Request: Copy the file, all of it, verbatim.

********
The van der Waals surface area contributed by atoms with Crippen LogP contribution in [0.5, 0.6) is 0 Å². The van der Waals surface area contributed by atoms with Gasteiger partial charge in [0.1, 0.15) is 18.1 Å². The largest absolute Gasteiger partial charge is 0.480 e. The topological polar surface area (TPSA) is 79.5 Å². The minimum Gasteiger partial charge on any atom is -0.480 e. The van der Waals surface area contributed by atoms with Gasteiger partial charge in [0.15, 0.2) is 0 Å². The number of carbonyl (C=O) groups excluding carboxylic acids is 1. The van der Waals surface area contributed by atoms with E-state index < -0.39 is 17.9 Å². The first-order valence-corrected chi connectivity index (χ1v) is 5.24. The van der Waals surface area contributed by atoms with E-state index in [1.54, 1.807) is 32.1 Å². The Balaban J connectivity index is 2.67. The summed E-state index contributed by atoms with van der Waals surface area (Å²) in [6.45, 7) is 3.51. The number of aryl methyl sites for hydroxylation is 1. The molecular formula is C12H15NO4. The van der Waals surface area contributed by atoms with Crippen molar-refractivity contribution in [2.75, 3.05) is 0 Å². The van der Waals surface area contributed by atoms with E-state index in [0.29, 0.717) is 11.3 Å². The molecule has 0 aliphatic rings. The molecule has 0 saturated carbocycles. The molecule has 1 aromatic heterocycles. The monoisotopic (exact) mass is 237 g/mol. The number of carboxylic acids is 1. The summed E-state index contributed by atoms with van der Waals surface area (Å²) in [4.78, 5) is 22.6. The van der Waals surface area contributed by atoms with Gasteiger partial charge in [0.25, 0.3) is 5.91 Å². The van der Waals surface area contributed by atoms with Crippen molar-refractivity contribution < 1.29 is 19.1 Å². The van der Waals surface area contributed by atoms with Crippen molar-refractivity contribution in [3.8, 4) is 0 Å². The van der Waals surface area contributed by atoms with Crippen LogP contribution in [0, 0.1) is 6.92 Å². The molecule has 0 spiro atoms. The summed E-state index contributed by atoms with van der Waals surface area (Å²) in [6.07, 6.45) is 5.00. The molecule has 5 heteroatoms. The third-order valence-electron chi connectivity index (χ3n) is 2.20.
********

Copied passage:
The van der Waals surface area contributed by atoms with Crippen LogP contribution in [0.5, 0.6) is 0 Å². The van der Waals surface area contributed by atoms with Gasteiger partial charge in [0.1, 0.15) is 18.1 Å². The largest absolute Gasteiger partial charge is 0.480 e. The topological polar surface area (TPSA) is 79.5 Å². The minimum Gasteiger partial charge on any atom is -0.480 e. The van der Waals surface area contributed by atoms with Gasteiger partial charge in [0.15, 0.2) is 0 Å². The number of carbonyl (C=O) groups excluding carboxylic acids is 1. The van der Waals surface area contributed by atoms with E-state index < -0.39 is 17.9 Å². The first-order valence-corrected chi connectivity index (χ1v) is 5.24. The van der Waals surface area contributed by atoms with E-state index in [1.54, 1.807) is 32.1 Å². The Balaban J connectivity index is 2.67. The summed E-state index contributed by atoms with van der Waals surface area (Å²) in [6.45, 7) is 3.51. The number of aryl methyl sites for hydroxylation is 1. The molecular formula is C12H15NO4. The van der Waals surface area contributed by atoms with Crippen molar-refractivity contribution in [2.75, 3.05) is 0 Å². The van der Waals surface area contributed by atoms with E-state index in [0.29, 0.717) is 11.3 Å². The molecule has 0 aliphatic rings. The molecule has 0 saturated carbocycles. The molecule has 1 aromatic heterocycles. The monoisotopic (exact) mass is 237 g/mol. The number of carboxylic acids is 1. The summed E-state index contributed by atoms with van der Waals surface area (Å²) in [4.78, 5) is 22.6. The van der Waals surface area contributed by atoms with Gasteiger partial charge in [0.25, 0.3) is 5.91 Å². The van der Waals surface area contributed by atoms with Crippen molar-refractivity contribution < 1.29 is 19.1 Å². The van der Waals surface area contributed by atoms with Crippen molar-refractivity contribution in [3.8, 4) is 0 Å². The van der Waals surface area contributed by atoms with Crippen LogP contribution in [0, 0.1) is 6.92 Å². The molecule has 0 spiro atoms. The summed E-state index contributed by atoms with van der Waals surface area (Å²) in [6.07, 6.45) is 5.00. The molecule has 5 heteroatoms. The third-order valence-electron chi connectivity index (χ3n) is 2.20.